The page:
How upcycling transforms industrial food scraps into certified tasty dishes

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When staff at Guelph’s Wellington Brewery have finished making beer, they don’t just throw away the spent grain. In fact, you can track the materials used on a short tour of southwestern Ontario that sees brewery by-products make their way to Cambridge and Fergus before returning to Guelph and eventually onto menus at the Neighborhood Group of Restaurants.

Using previously used ingredients to create a new food product is the latest iteration of “upcycling” – a word that usually refers to the transformation of clothing or furniture.

“The easiest way to think about upcycling is to think about what is left over when a food product has been made or transformed. A simple example is when you make beer. an incredible amount of nutrients and value left,” said Cher Mereweather, CEO of Anthesis Provision of Guelph, a sustainable food and beverage company, which facilitated Wellington’s Spent Grain Network.

And beyond cereals, onion trimmings from the production of onion rings can be used to make broths; the byproducts of tofu making can be used to create ramen noodles; and discarded peas can be used to make vegetable protein powder.

Dregs from the Wellington brewery are used to feed the insects grown at Oreka Solutions, near Cambridge. Oreka’s insects, in turn, become feed for cattle and chickens and nutrition for trout at Izumi Aquaculture in Cambridge. The trout then head to restaurants in the Guelph Neighborhood Group (Wooly, Borealis, Miijidaa) for fish dishes.

But it doesn’t stop there: detritus from Izumi’s fish-growing areas goes to Fergus to become fertilizer for Smoyd Farm potatoes; The Smoyd potatoes also go to the Groupe de Quartier where they are transformed into fries… to accompany the trout dish.

And there’s more recycling: brewer’s grains also go to the Grain Revolution bakery in Guelph and, with the help of yeast from Escarpment Labs, also in Guelph, become sourdough.

The spent grain is ground into flower at Boulangerie St-Vincent in Montreal. A similar process is followed in Guelph where spent grain from the Wellington Brewery becomes bread in the grain revolution. (Alison Northcott/CBC)

According to Mereweather, food recycling is gaining ground.

Together with its funders, including OMAFRA and other partners, Anthesis operates the Re(Purpose) Incubator on behalf of the City of Guelph.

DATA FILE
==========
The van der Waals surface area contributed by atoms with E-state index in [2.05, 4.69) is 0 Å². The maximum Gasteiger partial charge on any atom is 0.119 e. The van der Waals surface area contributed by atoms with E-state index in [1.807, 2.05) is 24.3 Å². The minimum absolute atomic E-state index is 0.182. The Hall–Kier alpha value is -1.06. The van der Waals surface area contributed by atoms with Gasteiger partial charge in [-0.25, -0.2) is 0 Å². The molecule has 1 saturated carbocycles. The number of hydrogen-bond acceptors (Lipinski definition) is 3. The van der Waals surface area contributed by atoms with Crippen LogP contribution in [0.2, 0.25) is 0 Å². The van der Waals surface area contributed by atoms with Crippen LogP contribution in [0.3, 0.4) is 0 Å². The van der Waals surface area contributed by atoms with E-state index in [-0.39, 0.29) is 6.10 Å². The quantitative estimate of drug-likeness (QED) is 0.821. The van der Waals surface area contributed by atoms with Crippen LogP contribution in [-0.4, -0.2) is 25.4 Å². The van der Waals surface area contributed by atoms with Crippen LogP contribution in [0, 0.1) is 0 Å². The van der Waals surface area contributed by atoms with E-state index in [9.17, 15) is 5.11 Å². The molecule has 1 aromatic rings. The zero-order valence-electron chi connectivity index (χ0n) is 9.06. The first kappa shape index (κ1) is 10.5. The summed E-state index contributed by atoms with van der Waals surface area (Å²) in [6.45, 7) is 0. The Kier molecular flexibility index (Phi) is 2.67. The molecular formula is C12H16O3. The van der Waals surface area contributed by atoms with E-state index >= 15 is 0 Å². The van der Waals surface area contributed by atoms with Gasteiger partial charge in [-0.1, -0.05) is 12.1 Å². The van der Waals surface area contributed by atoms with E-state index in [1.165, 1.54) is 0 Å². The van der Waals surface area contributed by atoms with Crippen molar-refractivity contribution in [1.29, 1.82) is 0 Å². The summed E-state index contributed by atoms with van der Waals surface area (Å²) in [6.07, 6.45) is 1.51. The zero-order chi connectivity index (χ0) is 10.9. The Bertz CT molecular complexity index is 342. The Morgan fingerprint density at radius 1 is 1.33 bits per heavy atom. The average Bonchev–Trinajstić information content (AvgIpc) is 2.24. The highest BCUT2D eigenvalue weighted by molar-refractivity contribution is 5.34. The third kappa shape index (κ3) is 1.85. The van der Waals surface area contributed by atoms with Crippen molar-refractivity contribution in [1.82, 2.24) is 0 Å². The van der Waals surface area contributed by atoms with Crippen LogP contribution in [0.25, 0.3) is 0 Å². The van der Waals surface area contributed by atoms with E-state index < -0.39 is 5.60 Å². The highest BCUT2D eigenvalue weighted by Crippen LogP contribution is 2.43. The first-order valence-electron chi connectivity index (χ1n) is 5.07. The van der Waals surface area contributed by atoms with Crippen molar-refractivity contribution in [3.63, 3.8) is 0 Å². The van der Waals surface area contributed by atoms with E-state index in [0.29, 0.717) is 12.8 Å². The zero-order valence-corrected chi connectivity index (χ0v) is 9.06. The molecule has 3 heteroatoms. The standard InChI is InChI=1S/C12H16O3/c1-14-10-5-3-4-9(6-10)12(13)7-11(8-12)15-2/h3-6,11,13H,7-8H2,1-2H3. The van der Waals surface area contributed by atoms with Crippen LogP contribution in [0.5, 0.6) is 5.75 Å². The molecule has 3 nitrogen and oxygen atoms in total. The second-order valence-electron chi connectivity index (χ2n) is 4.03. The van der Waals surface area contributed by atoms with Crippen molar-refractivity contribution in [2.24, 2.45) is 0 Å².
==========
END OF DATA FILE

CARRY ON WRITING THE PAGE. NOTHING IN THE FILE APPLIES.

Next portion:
Half of Canada’s food supply is wasted

Upcycling is in its infancy but is growing rapidly. A few years ago, Outcast Foods began recycling “ugly” products that were aesthetically flawed or otherwise unsuitable for the grocery store. In partnership with grocers and farmers, as well as food manufacturers, the company converts unwanted products into protein powders, dietary supplements and other plant-based ingredients. You can find the company’s protein powders at Sobeys.

Based in Nova Scotia, Outcast received $1.5 million in federal funding in February to help build a 46,000 square foot. facility in Burlington, Ontario. It represents recent efforts by food manufacturers to capture an untapped market for discarded but useful foods, and thereby reduce food waste.

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According to Agriculture and Agri-Food Canada, more than half of Canada’s food supply is wasted every year. He estimates that $50 billion of this food waste is preventable.

And like organic foods, foods now upcycled in Canada can now be “Upcycled Certified” by the Upcycled Food Association, an American organization that has just announced its launch in Canada: this is an important recent development, according to Mereweather.

For consumers, certification raises awareness about recycling, but it also builds confidence in the recycled food, beverages, cosmetics, pet food, home care and cleaning products they can buy. Mereweather says the certification helps tackle the false impression that recycled food is somehow substandard or “bad”.

“There’s this misconception that we use waste, but it’s not waste. It’s the inevitable by-products that happen when we make something, and it can be turned into something else,” she says. .

According to Agriculture and Agri-Food Canada, more than half of Canada’s food supply is wasted every year. (Radio Canada)

Their incubator helps companies identify so-called waste and find new sources of revenue for it. The incubator helps define a new product, create a value cycle, and assist the process of nutrient profiles, food safety, market viability, and getting the recycled product on shelf or online, a- she declared.

There are a growing number of recycled products, according to Mereweather, that can be purchased online or even in stores.

Although the company didn’t go through the incubator, Mereweather points out that Greenhouse Juice Co. in Toronto uses “seconds” of vegetables and fruits to make its juice, then uses the remaining fibers in pizza crusts.

Abokichi, a North York company, is a member of the Upcycled Food Association. They make a miso soup with sake lees (the leftover pulp). They say that in 2020 they diverted over two tons of processing byproducts into food waste.

It’s about changing the conventional process of food production, Mereweather says, to one that eliminates waste and shares economic prosperity along the value chain and with consumers.

“Our current food system is built on a linear model. We take resources, we make something, and then we dispose [leftover parts]. Upcycling is a circular model, which is inspired by the natural cycles of the planet and which reinvents and regenerates the systems that nourish us.”

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